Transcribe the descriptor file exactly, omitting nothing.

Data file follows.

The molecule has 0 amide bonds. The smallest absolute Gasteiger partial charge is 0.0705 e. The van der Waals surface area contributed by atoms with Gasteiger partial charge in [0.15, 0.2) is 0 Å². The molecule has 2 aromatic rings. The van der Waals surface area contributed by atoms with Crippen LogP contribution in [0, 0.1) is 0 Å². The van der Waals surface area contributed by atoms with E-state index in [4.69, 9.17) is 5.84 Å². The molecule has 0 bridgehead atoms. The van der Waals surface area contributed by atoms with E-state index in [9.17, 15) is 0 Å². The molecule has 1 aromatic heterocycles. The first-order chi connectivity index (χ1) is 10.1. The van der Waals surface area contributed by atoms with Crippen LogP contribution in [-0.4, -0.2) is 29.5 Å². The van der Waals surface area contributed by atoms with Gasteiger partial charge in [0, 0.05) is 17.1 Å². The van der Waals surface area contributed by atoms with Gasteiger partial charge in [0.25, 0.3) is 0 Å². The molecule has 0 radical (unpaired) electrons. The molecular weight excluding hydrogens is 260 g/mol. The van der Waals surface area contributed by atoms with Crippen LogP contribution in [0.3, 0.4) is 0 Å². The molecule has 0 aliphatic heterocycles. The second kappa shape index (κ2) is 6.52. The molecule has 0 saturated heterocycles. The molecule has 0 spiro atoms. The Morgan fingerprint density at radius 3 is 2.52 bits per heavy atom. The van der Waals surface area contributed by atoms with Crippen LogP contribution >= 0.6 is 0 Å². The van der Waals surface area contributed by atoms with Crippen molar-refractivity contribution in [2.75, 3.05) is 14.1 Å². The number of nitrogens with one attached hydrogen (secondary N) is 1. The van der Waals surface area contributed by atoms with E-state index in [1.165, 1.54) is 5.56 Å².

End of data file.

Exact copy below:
The molecule has 0 amide bonds. The smallest absolute Gasteiger partial charge is 0.0705 e. The van der Waals surface area contributed by atoms with Gasteiger partial charge in [0.15, 0.2) is 0 Å². The molecule has 2 aromatic rings. The van der Waals surface area contributed by atoms with Crippen LogP contribution in [0, 0.1) is 0 Å². The van der Waals surface area contributed by atoms with E-state index in [4.69, 9.17) is 5.84 Å². The molecule has 0 bridgehead atoms. The van der Waals surface area contributed by atoms with E-state index in [9.17, 15) is 0 Å². The molecule has 1 aromatic heterocycles. The first-order chi connectivity index (χ1) is 10.1. The van der Waals surface area contributed by atoms with Crippen LogP contribution in [-0.4, -0.2) is 29.5 Å². The van der Waals surface area contributed by atoms with Gasteiger partial charge in [0, 0.05) is 17.1 Å². The van der Waals surface area contributed by atoms with Gasteiger partial charge in [0.25, 0.3) is 0 Å². The molecule has 0 radical (unpaired) electrons. The molecular weight excluding hydrogens is 260 g/mol. The van der Waals surface area contributed by atoms with Crippen LogP contribution in [0.3, 0.4) is 0 Å². The molecule has 0 aliphatic heterocycles. The second kappa shape index (κ2) is 6.52. The molecule has 0 saturated heterocycles. The molecule has 0 spiro atoms. The Morgan fingerprint density at radius 3 is 2.52 bits per heavy atom. The van der Waals surface area contributed by atoms with Crippen LogP contribution >= 0.6 is 0 Å². The van der Waals surface area contributed by atoms with Crippen molar-refractivity contribution in [2.75, 3.05) is 14.1 Å². The number of nitrogens with one attached hydrogen (secondary N) is 1. The van der Waals surface area contributed by atoms with E-state index in [1.165, 1.54) is 5.56 Å².